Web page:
|Streptococcus faecalis||HPV 6, 11|
|Streptococcus pyogenes||Any non-targeted genital HPV genotypes that are likely to cross-react with your assay based on probe-homology analysis (such as blast search results).|
|Neisseria gonorrhoeae||Other Viruses:|
|Clostridium spp.||Epstein Barr virus|
|Peptostreptococcus spp.||Herpes simplex virus 1|
|Klebsiella spp.||Herpes simplex virus 2|
|Bifidobacterium spp.||Candida albicans|
|Fusobacterium spp.||Trichomonas vaginalis|
We recommend that you conduct a comprehensive interference study using medically relevant concentrations of the interferent and at least one of the most clinically relevant HPV genotypes (such as HPV 16 or HPV 18) to assess the potentially inhibitory effects of substances encountered in cervical specimens.
Potentially interfering substances include, but are not limited to, the following: whole blood (human), leukocytes, contraceptive and feminine hygiene products. The active ingredients and/or brand names of selected products and tested concentrations should be provided in your labeling. Examples of potentially interfering substances are listed below. We recommend that you test for interference using specimens with analyte levels that challenge medical decision points (around the clinical cutoff, e.g. C95). We also recommend that you evaluate each interfering substance at its potentially highest concentration (“the worst case”). One way of accomplishing this is to dip a specimen collection device directly into the potentially interfering substance and subsequently place the collection device into one aliquot of a split test specimen. The other aliquot would be tested without the potential interferent so that the signal between the paired samples can be compared. In this approach, both aliquots (with and without potential interferent) are tested in the same manner as patient specimens with adequate replication (at least four to seven replicates) within one analytical run. An estimate of the observed interference effect as the difference between the means of the two aliquots is computed and the 95% two-sided confidence interval for the interference effect is calculated. If no significant clinical effect is observed, no further testing is indicated. We recommend that you refer to the CLSI document EP07-A2 [Ref. 10] for additional information on interference testing.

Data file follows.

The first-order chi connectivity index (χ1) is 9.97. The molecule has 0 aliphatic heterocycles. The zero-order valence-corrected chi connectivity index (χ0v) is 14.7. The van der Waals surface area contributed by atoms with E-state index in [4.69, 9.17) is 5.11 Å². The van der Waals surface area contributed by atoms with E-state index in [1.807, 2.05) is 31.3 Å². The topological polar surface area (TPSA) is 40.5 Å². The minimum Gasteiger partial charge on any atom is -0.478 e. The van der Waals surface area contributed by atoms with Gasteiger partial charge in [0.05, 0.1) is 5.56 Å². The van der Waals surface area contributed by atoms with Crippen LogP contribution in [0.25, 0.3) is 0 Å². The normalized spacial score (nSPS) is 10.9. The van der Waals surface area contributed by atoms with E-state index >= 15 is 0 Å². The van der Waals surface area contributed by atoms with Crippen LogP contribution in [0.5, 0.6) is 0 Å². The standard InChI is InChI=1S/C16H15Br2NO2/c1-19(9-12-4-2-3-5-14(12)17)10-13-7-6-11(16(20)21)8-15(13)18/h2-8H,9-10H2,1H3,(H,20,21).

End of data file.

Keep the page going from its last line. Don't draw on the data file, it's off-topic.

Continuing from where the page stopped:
Table 2. Substances Recommended for Interference Studies
|Whole blood (human)|
|Leukocytes (1x106 cells/ml)|
We recommend that you demonstrate that carry-over and cross-contamination will not occur with your device under your recommended instructions for use. In a carry-over and cross-contamination study, we recommend that high positive samples be used in series alternating with negative samples in patterns dependent on the operational function of the device. At least five runs with alternating high positive and negative samples should be performed. We recommend that the high positive samples in the study be high enough to exceed 95% or more of the results obtained from specimens of diseased patients in the intended use population. The carry-over and cross-contamination effect can then be estimated by the percent of negative results for the negative samples that are adjacent to high positive samples in the carry-over study compared to the percent of negative results in the absence of adjacent high positive samples (i.e. only negative samples are run on the plate). For details, see Haeckel [Ref. 11]. For devices that are indicated for testing residual cytology samples, an analysis of the carryover effects of any upstream automated cytology processing system(s) should be provided.
For your recommended specimen storage conditions, you should demonstrate that your device generates equivalent results to time zero for the stored specimens at several time points throughout the duration of the recommended storage. Storage temperatures evaluated should represent each extreme of your recommended temperature range. You should establish your specimen storage and shipping conditions utilizing the specimen types claimed in your intended use and analyte levels that challenge the medical decision point(s) of your assay.
For your recommended reagent storage conditions, you should demonstrate that your device generates equivalent results to time zero utilizing the stored reagents at several time points throughout the duration of the recommended storage. Storage temperatures evaluated should represent each extreme of your recommended temperature range. We recommend that you refer to the CLSI document EP25-A [Ref. 12] for additional information. Accelerated stability studies are appropriate for estimating reagent stability, but the data provided in your submission should show real time performance. You should establish your reagent storage and shipping conditions utilizing the specimen types claimed in your intended use and analyte levels that challenge the medical decision point(s) of your assay.